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Russian College Burns George Soros Charity Books


Book Confiscation and Burning

As reported by a CNBC article, a college in northern Russia burned 53 books that were associated with the Open Society charities of George Soros. The books were related to the Renewal of Humanitarian Education program, and a search took place at college libraries across Russia’s northern republic of Komi to locate manuals and textbooks associated with this project. In total, 427 books were confiscated to be shredded according to an official letter from the regional education ministry. In December 2015, local media released an intergovernmental letter where a presidential envoy stated the charities held a perverted perception of history and had directives that went against Russian ideology.

Banning of George Soros Charities in Russia

Tension started between hedge fund billionaire George Soros and the Russian State in July 2015 when the Russian government placed the Open Society charities on a list of organizations that used soft aggression in the country. At that time, the government dropped hints about a potential banning of the charities.

In December 2015, the Russian government did ban the charities, as seen in another CNBC article. The Russian government reported the reason for this ban was that the charities posed a threat to state security and the constitutional foundations of the Russian Federation.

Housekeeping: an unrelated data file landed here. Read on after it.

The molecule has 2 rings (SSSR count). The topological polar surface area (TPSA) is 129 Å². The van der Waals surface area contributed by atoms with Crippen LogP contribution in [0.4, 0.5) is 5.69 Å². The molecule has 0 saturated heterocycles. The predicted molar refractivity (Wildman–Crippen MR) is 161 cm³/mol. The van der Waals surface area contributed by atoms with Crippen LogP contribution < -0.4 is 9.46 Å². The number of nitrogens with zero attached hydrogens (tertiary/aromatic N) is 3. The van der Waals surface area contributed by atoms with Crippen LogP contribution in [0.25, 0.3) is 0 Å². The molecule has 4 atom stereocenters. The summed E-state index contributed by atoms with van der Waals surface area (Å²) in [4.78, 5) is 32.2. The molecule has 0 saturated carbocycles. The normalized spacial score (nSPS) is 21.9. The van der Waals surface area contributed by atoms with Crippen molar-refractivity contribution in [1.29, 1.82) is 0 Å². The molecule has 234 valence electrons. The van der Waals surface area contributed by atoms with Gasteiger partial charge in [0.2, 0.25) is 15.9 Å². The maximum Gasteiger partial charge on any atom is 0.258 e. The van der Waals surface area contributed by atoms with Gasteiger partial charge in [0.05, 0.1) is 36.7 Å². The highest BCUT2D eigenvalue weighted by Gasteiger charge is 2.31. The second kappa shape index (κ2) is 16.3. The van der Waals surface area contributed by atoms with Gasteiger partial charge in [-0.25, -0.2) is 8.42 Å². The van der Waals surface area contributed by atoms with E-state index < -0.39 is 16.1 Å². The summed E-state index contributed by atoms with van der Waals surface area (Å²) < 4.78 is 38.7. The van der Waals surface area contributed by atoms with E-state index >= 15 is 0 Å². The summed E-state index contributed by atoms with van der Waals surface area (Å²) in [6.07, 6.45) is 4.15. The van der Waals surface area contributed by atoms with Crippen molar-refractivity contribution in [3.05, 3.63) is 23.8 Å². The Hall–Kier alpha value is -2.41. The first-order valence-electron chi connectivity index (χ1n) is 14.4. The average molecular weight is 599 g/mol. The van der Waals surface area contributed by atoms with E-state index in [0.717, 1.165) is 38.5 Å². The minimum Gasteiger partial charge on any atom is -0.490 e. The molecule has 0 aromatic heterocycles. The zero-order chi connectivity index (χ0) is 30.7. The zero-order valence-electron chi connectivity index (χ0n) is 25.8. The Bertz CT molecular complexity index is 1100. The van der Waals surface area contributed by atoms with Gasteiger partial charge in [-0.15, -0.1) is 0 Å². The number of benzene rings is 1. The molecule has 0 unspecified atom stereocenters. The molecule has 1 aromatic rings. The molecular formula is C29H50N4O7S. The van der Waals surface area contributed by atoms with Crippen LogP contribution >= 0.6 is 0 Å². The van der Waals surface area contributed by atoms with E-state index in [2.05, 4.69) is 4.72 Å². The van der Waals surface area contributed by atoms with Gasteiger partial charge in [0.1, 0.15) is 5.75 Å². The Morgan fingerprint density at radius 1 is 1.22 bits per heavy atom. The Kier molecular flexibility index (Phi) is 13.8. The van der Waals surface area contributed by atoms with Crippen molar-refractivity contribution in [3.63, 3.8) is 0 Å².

More On The Open Society Charities

George Soros used his incredible success in the stock market to found the Open Society Foundations and Open Society Institute. He initially put these charities in place to assist countries in transitioning from communism, but the charities currently engage in projects that promote global democracy.

The charities operate upon the principles of governmental accountability and individuals rights, reports the Open Society Foundations website. The network of partners, foundations, and projects associated with the charities exists in more than 100 countries. Among other activities, the charities provide support to lawyers and paralegals who represent unlawfully held individuals. The charities help disadvantaged individuals pay for college as well, including refugees of armed conflicts.

  1. Mike Whyte says:

    The charities Open Society Foundations and Open Society Institute were placed on a list of foreign non-governmental organizations that the Russian State considered to have engaged in undesirable activities. It is for sure that essaydot review can have a lot of what most people has actually done for them too.